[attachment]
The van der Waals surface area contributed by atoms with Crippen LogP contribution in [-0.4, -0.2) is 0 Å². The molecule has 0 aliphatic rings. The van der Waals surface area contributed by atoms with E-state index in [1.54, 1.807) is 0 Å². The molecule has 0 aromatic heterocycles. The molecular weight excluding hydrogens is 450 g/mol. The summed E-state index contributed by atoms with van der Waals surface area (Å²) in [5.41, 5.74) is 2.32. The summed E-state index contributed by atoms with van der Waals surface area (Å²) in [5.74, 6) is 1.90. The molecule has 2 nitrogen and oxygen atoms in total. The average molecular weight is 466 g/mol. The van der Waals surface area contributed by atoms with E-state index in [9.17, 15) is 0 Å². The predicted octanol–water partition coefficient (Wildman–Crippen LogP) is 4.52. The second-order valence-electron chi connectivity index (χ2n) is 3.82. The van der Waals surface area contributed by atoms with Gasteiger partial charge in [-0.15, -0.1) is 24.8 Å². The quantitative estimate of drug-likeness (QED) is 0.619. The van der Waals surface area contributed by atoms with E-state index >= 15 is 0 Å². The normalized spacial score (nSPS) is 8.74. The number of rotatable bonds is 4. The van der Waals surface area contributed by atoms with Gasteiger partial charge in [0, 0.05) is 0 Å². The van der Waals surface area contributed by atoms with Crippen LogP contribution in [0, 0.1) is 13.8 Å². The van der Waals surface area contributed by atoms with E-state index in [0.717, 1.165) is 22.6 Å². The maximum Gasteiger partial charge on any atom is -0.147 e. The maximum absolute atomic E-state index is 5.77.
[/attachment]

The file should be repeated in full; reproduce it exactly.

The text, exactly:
The van der Waals surface area contributed by atoms with Crippen LogP contribution in [-0.4, -0.2) is 0 Å². The molecule has 0 aliphatic rings. The van der Waals surface area contributed by atoms with E-state index in [1.54, 1.807) is 0 Å². The molecule has 0 aromatic heterocycles. The molecular weight excluding hydrogens is 450 g/mol. The summed E-state index contributed by atoms with van der Waals surface area (Å²) in [5.41, 5.74) is 2.32. The summed E-state index contributed by atoms with van der Waals surface area (Å²) in [5.74, 6) is 1.90. The molecule has 2 nitrogen and oxygen atoms in total. The average molecular weight is 466 g/mol. The van der Waals surface area contributed by atoms with E-state index in [9.17, 15) is 0 Å². The predicted octanol–water partition coefficient (Wildman–Crippen LogP) is 4.52. The second-order valence-electron chi connectivity index (χ2n) is 3.82. The van der Waals surface area contributed by atoms with Gasteiger partial charge in [-0.15, -0.1) is 24.8 Å². The quantitative estimate of drug-likeness (QED) is 0.619. The van der Waals surface area contributed by atoms with E-state index >= 15 is 0 Å². The normalized spacial score (nSPS) is 8.74. The number of rotatable bonds is 4. The van der Waals surface area contributed by atoms with Gasteiger partial charge in [0, 0.05) is 0 Å². The van der Waals surface area contributed by atoms with Crippen LogP contribution in [0, 0.1) is 13.8 Å². The van der Waals surface area contributed by atoms with E-state index in [0.717, 1.165) is 22.6 Å². The maximum Gasteiger partial charge on any atom is -0.147 e. The maximum absolute atomic E-state index is 5.77.